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Rare types of adrenal insufficiency: ALD
What is Adrenoleukodystrophy/Adrenomyeloneuropathy
X-linked adrenoleukodystrophy (ALD) is a rare inherited male-limited disorder that can affect the nervous system and the adrenal glands. Its prevalence is estimated at about 1 in 50,000 individuals. There are three types of X-linked adrenoleukodystrophy: a childhood form with cerebral neurologic problems, adrenomyeloneuropathy (AMN) with combined adrenal insufficiency and neurologic problems, and form with adrenal insufficiency or Addison disease only.
ALD is in the class of peroxisomal storage diseases, and is caused by the inability to break down very long chain fatty acids (VLCFA). When these fatty acids accumulate, they interfere with the transmission of nerve signals. Neurologic dysfunction may coexist with adrenocortical insufficiency due to parallel toxic effects of VLCFA on adrenal steroid hormone production.
Children with the cerebral form of X-linked adrenoleukodystrophy begin to show signs of learning and behavioral problems between the ages of 4 and 10. The symptoms eventually worsen, and may lead to severe physical and mental disabilities by young adulthood. Adrenal insufficiency is variably present. Careful endocrinologic testing must be done to diagnose this problem, as it is often subtle at first.
The age of onset for adrenomyeloneuropathy is typically in early adulthood, but can be later. Symptoms include leg stiffness and weakness, genito-urinary tract disorders, and behavior changes. Addison disease is common in AMN.
The Addison disease only form presents anytime from early childhood through adult life with non-specific symptoms and signs of weakness, weight loss and failure to thrive, skin darkening, vomiting, and shock. Lifelong replacement hormones (usually oral glucocorticoids and mineralocorticoids) are required in such cases, and will usually prevent episodes of acute adrenal insufficiency. Patients should wear and/or carry a medical identification tag specifying adrenal insufficiency.
Life expectancy depends on the severity of the signs and symptoms, timing of the diagnosis and treatment for adrenal insufficiency. Female carriers of the ALD trait may show mild symptoms.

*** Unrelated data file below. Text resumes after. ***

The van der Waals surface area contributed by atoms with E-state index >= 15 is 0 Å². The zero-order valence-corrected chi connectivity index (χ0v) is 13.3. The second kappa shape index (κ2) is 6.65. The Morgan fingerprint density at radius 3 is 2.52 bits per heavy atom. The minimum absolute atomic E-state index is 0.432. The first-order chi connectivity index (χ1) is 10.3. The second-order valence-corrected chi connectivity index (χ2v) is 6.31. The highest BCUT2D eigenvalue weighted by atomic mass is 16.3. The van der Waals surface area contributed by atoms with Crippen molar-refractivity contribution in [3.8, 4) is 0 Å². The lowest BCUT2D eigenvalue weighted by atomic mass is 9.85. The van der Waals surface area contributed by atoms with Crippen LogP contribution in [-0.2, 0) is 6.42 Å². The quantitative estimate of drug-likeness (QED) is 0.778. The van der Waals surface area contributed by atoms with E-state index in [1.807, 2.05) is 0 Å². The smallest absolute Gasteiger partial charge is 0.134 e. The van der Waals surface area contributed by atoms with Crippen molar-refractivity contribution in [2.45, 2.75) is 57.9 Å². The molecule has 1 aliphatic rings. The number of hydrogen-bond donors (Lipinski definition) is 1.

ALD is caused by mutations in the ABCD1 gene that codes for a protein known as ALD protein (ALDP). A deficiency of ALDP prevents breakdown of VLCFAs that trigger an inflammatory reaction and consequent destructive changes in the adrenal cortex and brain myelin. Genetic testing and counseling should be offered to families of ALD patients. Any male with adrenal insufficiency should be tested for ALD.
There is no cure at present for ALD, however, research is underway directed at ameliorating disease progression. Children who have no neurologic abnormalities may benefit from Lorenzo’s Oil that appears to prevent VLCFA accumulation. Some trials will attempt to demonstrate whether stem cell transplants are therapeutic. For details concerning current research and compassionate use trials, see: https://clinicaltrials.gov/ct2/results?term=adrenoleukodystrophy&Search=Search
Additional resource: ALDconnect.org
ALD Connect is an organization dedicated to improving the health outcomes for patients with adrenoleukodystrophy (ALD). They offer ways for patients and health providers to better connect, and offer tools to help educate and raise awareness. ALD Connect is working to develop a strong social network for patients and advocates for support and to promote guidance in research and advocacy for ALD. Their website offers tools to help find research trials for various related illnesses.